I Craigslisted pretty much everything I owned in that awful, health-hazard apartment I paid $1500 a month for, and my sweet friend Joyce helped me sell my car—a stick shift that lessened the car’s resale value, but THANK THE GODDESS I could drive a stick because that’s pretty much all you can get in Europe.
Saying goodbye to my students was hard. They threw me a fabulous party where the city of Houston, as a goodbye present, towed my car. I spent my last night in Houston at the impound lot. If that’s not a sign, what is?
With my daughter due to follow me over in one month, I packed all my earthly belongings into two duffel bags (a shocking proportion of which was taken up with books) and flew stand-by to Rome.
I didn’t speak Italian, only phrasebook. I have a long-standing terror of commitment. But I knew that a far better life lay beyond the Atlantic, a life that fed my soul instead of depleting it. I had to take that chance because if I didn’t, I was going to be eaten up with regret for the rest of my life.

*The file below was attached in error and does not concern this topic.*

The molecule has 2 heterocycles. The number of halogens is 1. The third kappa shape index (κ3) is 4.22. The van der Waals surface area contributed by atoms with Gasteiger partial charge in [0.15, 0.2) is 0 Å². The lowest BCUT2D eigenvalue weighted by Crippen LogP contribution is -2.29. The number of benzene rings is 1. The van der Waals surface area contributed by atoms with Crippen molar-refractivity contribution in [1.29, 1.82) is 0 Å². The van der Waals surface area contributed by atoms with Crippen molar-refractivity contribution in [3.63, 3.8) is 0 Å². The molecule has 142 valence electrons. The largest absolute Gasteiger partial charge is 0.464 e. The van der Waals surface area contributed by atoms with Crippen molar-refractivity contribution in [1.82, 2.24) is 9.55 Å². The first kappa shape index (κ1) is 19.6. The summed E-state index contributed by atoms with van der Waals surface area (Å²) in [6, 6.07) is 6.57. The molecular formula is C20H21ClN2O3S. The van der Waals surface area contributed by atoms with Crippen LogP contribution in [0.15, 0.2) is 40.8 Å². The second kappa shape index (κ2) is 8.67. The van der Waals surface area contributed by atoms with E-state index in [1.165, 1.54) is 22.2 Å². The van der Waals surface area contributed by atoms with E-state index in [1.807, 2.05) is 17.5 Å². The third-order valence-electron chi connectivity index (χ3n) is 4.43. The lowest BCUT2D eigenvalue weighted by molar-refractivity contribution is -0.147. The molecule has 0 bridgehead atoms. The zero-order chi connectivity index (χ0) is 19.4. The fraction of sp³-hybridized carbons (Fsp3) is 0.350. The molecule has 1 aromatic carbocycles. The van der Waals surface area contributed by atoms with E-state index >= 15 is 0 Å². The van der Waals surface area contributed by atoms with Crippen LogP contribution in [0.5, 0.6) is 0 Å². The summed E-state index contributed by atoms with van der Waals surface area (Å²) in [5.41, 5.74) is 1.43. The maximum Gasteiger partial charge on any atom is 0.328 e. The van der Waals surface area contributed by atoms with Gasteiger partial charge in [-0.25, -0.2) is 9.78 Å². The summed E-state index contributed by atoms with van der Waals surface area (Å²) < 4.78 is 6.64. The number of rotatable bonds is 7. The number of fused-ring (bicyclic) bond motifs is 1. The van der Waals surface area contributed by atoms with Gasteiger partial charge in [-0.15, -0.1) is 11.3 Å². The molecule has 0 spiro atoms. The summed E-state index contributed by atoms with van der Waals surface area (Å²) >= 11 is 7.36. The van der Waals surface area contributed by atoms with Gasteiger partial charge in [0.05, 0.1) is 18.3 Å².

My advice? TRAVEL LIGHT. The point of these adventures is to not be burdened down by the past, but to make room for the future.
Yes, it requires living with a huge amount of uncertainty, insecurity and fear. But life is tenuous at best no matter where you call home.
The abyss yawns for all of us. Learning to let go of the branch and sail down the river is a life skill. Yes, there are rocks. Yes, they may hurt you. But at some point you will make it through the rapids and float blissfully on the other side … before you hit the rapids again.
Hey, this is life we’re talking about.
What was the biggest obstacle you faced with your move?
As a writer, I’m a born communicator and compulsive reader. So the language barrier was a problem (and continues to be—real fluency in any language takes years). Once you get out of Rome, the number of English speakers drops to near zero. Plus I am not one of those expats who expects everyone in Italy to speak my language. It is my responsibility to speak theirs. I study, but it’s admittedly a slow arduous process.
The biggest obstacle I faced and continue to face is not seeing my kids.